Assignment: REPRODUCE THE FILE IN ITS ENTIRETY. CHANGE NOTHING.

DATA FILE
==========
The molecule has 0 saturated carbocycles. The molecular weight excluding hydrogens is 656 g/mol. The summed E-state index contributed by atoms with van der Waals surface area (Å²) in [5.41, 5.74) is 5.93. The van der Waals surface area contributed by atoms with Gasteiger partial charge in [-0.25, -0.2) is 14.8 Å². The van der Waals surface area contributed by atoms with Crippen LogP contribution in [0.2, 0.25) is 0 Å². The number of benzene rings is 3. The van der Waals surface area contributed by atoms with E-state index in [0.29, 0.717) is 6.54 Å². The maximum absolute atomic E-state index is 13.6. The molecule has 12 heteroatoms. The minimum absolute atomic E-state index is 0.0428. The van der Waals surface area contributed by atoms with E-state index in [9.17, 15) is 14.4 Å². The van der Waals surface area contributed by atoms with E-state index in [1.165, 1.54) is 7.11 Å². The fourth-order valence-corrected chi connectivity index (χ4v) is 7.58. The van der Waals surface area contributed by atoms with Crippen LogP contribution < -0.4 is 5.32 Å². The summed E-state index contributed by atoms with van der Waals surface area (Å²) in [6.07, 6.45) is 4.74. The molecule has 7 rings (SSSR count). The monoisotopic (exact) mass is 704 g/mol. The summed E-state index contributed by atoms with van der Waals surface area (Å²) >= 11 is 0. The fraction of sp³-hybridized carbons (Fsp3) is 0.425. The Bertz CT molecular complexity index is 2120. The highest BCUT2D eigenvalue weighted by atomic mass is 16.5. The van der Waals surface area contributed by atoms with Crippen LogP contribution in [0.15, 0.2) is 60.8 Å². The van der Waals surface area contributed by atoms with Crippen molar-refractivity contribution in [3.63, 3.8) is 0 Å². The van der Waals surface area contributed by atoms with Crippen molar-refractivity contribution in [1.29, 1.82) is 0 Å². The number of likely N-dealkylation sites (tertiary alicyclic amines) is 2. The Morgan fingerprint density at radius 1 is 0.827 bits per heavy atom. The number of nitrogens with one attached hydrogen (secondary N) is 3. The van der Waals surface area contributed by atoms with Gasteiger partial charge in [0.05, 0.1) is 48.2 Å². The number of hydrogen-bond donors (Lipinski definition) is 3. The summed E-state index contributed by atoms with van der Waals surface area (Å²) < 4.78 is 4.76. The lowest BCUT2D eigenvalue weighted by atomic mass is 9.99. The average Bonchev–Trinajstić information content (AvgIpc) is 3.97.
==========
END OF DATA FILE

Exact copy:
The molecule has 0 saturated carbocycles. The molecular weight excluding hydrogens is 656 g/mol. The summed E-state index contributed by atoms with van der Waals surface area (Å²) in [5.41, 5.74) is 5.93. The van der Waals surface area contributed by atoms with Gasteiger partial charge in [-0.25, -0.2) is 14.8 Å². The van der Waals surface area contributed by atoms with Crippen LogP contribution in [0.2, 0.25) is 0 Å². The number of benzene rings is 3. The van der Waals surface area contributed by atoms with E-state index in [0.29, 0.717) is 6.54 Å². The maximum absolute atomic E-state index is 13.6. The molecule has 12 heteroatoms. The minimum absolute atomic E-state index is 0.0428. The van der Waals surface area contributed by atoms with E-state index in [9.17, 15) is 14.4 Å². The van der Waals surface area contributed by atoms with E-state index in [1.165, 1.54) is 7.11 Å². The fourth-order valence-corrected chi connectivity index (χ4v) is 7.58. The van der Waals surface area contributed by atoms with Crippen LogP contribution < -0.4 is 5.32 Å². The summed E-state index contributed by atoms with van der Waals surface area (Å²) in [6.07, 6.45) is 4.74. The molecule has 7 rings (SSSR count). The monoisotopic (exact) mass is 704 g/mol. The summed E-state index contributed by atoms with van der Waals surface area (Å²) >= 11 is 0. The fraction of sp³-hybridized carbons (Fsp3) is 0.425. The Bertz CT molecular complexity index is 2120. The highest BCUT2D eigenvalue weighted by atomic mass is 16.5. The van der Waals surface area contributed by atoms with Crippen LogP contribution in [0.15, 0.2) is 60.8 Å². The van der Waals surface area contributed by atoms with Crippen molar-refractivity contribution in [3.63, 3.8) is 0 Å². The van der Waals surface area contributed by atoms with Crippen molar-refractivity contribution in [1.29, 1.82) is 0 Å². The number of likely N-dealkylation sites (tertiary alicyclic amines) is 2. The Morgan fingerprint density at radius 1 is 0.827 bits per heavy atom. The number of nitrogens with one attached hydrogen (secondary N) is 3. The van der Waals surface area contributed by atoms with Gasteiger partial charge in [0.05, 0.1) is 48.2 Å². The number of hydrogen-bond donors (Lipinski definition) is 3. The summed E-state index contributed by atoms with van der Waals surface area (Å²) < 4.78 is 4.76. The lowest BCUT2D eigenvalue weighted by atomic mass is 9.99. The average Bonchev–Trinajstić information content (AvgIpc) is 3.97.